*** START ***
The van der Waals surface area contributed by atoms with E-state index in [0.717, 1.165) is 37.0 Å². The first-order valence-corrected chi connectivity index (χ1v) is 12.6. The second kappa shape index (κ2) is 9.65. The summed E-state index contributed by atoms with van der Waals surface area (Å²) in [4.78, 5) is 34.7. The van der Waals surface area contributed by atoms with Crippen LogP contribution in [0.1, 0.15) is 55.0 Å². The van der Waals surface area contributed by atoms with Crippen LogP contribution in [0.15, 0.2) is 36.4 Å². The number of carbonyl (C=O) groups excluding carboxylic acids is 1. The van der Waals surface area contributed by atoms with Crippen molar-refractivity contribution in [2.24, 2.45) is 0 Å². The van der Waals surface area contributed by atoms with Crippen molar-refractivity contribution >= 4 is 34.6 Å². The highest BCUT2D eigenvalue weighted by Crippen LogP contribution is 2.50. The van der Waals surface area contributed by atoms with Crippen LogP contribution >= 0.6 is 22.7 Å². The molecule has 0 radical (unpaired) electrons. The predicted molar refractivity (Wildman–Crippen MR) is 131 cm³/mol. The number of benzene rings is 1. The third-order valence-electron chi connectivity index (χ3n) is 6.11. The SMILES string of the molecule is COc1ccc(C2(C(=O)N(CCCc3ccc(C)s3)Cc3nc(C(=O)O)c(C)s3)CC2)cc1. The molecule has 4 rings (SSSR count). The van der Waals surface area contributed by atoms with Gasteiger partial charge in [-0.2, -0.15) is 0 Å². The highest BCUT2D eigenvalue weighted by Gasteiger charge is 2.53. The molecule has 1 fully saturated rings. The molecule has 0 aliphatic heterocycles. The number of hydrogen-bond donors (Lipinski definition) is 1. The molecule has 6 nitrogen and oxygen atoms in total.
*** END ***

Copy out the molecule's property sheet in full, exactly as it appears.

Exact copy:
The van der Waals surface area contributed by atoms with E-state index in [0.717, 1.165) is 37.0 Å². The first-order valence-corrected chi connectivity index (χ1v) is 12.6. The second kappa shape index (κ2) is 9.65. The summed E-state index contributed by atoms with van der Waals surface area (Å²) in [4.78, 5) is 34.7. The van der Waals surface area contributed by atoms with Crippen LogP contribution in [0.1, 0.15) is 55.0 Å². The van der Waals surface area contributed by atoms with Crippen LogP contribution in [0.15, 0.2) is 36.4 Å². The number of carbonyl (C=O) groups excluding carboxylic acids is 1. The van der Waals surface area contributed by atoms with Crippen molar-refractivity contribution in [2.24, 2.45) is 0 Å². The van der Waals surface area contributed by atoms with Crippen molar-refractivity contribution >= 4 is 34.6 Å². The highest BCUT2D eigenvalue weighted by Crippen LogP contribution is 2.50. The van der Waals surface area contributed by atoms with Crippen LogP contribution >= 0.6 is 22.7 Å². The molecule has 0 radical (unpaired) electrons. The predicted molar refractivity (Wildman–Crippen MR) is 131 cm³/mol. The number of benzene rings is 1. The third-order valence-electron chi connectivity index (χ3n) is 6.11. The SMILES string of the molecule is COc1ccc(C2(C(=O)N(CCCc3ccc(C)s3)Cc3nc(C(=O)O)c(C)s3)CC2)cc1. The molecule has 4 rings (SSSR count). The van der Waals surface area contributed by atoms with Gasteiger partial charge in [-0.2, -0.15) is 0 Å². The highest BCUT2D eigenvalue weighted by Gasteiger charge is 2.53. The molecule has 1 fully saturated rings. The molecule has 0 aliphatic heterocycles. The number of hydrogen-bond donors (Lipinski definition) is 1. The molecule has 6 nitrogen and oxygen atoms in total.